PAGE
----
Homeless people in Oxford wearing QR codes to encourage cashless donations


A project by Oxford University has got homeless people wearing QR codes around their necks as part of an attempt to help them integrate into an increasingly cashless society.

Social innovation project Greater Change aims to allow passers-by to donate money to the homeless using a smartphone application.PHOTO: SCREENGRAB FROM FACEBOOK/GREATER CHANGE

A project by Oxford University has got homeless people wearing QR codes around their necks as part of an attempt to help them integrate into an increasingly cashless society.

Greater Change, a social innovation project founded by Mr Alex McCallion, distributes lanyards with QR codes attached to homeless people who sign up for their program.

"The problem we're trying to solve here is that we live in an increasingly cashless society," Mr MacCallion told the BBC.

Given that an increasing number of people are turning to virtual modes of payment rather than carrying spare change around with them, Mr MacCallion's project aims to allow passers-by to donate money to the homeless using a smartphone application.

When an individual scans one of the QR codes, they can make a donation through their smartphone to a restricted fund. They will also be able to read a profile of the person they are donating to which explains their circumstances and how they came to be homeless, or what their job used to be.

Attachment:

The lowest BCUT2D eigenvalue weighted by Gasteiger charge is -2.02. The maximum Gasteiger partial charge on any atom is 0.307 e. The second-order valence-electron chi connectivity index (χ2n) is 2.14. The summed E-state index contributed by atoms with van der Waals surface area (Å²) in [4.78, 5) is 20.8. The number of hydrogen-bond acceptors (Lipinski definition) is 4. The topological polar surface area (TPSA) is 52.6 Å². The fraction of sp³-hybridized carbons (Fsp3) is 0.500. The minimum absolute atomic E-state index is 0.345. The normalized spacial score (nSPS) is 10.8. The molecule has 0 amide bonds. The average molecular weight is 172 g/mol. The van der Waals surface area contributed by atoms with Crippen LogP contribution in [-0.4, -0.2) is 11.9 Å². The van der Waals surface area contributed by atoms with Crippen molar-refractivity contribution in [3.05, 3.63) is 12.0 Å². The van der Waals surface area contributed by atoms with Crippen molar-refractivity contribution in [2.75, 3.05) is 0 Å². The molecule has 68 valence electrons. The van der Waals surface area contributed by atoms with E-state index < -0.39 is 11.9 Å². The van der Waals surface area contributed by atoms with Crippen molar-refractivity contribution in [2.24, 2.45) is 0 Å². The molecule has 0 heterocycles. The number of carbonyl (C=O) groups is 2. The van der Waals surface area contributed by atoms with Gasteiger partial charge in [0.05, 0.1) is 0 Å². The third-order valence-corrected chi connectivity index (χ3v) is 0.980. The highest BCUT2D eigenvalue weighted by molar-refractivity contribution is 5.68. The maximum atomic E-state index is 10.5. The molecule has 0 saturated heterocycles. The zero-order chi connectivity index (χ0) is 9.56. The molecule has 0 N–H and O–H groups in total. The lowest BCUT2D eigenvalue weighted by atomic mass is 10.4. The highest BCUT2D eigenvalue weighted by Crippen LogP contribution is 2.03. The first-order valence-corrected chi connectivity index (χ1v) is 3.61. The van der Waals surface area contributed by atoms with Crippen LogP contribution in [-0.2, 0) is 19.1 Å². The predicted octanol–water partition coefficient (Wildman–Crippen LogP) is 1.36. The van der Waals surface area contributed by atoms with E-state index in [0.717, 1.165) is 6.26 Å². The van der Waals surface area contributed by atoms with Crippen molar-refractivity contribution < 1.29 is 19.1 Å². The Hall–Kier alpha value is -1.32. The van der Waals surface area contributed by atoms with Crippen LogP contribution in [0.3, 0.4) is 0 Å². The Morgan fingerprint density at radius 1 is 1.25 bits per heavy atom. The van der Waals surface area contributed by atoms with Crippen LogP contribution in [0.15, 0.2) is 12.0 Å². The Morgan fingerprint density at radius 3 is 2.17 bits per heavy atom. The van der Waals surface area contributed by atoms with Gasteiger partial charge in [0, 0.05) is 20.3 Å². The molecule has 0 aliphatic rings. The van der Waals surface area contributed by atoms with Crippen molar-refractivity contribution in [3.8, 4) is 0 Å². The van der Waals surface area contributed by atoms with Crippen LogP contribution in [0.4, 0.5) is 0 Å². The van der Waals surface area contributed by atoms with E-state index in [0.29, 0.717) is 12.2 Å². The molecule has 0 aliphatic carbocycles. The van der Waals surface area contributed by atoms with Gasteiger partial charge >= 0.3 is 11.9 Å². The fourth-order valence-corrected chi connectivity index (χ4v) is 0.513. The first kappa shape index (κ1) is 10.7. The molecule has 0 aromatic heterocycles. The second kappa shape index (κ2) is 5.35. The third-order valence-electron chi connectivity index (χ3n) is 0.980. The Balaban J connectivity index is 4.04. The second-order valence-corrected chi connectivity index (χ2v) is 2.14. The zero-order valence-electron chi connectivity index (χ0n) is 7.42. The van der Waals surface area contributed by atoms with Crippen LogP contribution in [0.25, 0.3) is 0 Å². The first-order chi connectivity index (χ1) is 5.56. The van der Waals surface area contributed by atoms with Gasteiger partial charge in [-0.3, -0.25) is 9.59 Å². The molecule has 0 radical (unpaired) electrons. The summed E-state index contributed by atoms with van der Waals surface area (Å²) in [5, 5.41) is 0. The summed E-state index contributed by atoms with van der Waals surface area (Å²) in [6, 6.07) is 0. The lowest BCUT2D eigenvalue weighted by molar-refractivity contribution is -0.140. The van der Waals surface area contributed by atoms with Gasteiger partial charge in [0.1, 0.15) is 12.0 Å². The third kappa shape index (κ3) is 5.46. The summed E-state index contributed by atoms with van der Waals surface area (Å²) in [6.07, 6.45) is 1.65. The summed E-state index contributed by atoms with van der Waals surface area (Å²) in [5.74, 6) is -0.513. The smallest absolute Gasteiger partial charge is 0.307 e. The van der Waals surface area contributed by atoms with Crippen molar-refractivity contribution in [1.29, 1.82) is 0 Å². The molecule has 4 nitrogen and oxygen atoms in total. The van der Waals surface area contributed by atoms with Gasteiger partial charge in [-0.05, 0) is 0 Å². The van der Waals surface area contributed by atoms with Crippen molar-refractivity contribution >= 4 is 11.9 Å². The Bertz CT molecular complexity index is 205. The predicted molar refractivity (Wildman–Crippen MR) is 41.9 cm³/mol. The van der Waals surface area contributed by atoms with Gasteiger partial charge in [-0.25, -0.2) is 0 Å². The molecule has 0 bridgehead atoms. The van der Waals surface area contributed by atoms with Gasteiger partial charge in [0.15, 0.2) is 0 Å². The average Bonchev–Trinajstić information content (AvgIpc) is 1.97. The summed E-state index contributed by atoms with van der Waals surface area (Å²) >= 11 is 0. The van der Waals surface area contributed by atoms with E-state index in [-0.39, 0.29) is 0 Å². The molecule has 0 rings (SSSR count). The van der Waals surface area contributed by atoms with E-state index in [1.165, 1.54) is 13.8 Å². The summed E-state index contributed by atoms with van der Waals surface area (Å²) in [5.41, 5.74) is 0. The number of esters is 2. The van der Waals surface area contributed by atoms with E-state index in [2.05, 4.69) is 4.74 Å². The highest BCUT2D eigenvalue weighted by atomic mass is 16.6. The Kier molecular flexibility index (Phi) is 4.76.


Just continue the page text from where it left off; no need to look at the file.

Another issue the project aims to address is the concern many people have, that money given to homeless people will be misused to purchase items such as alcohol or drugs.

In order to tackle this, a case worker is assigned to co-manage each homeless person's account in order to ensure the money is spent properly on pre-agreed targets such as rent deposits and attaining documentation for a passport. 

People who use the smartphone application can view these targets, as well as how much money has already been donated towards them.

Though some might find the idea of being scanned dehumanising, one homeless woman the BBC spoke to felt it would not be much of a problem.

Asked if she "felt like an object in the supermarket" when her QR code was being scanned, she said: "Yeah, but never mind, if you're going to get what you need, it's a good idea."

Source: Straits Times


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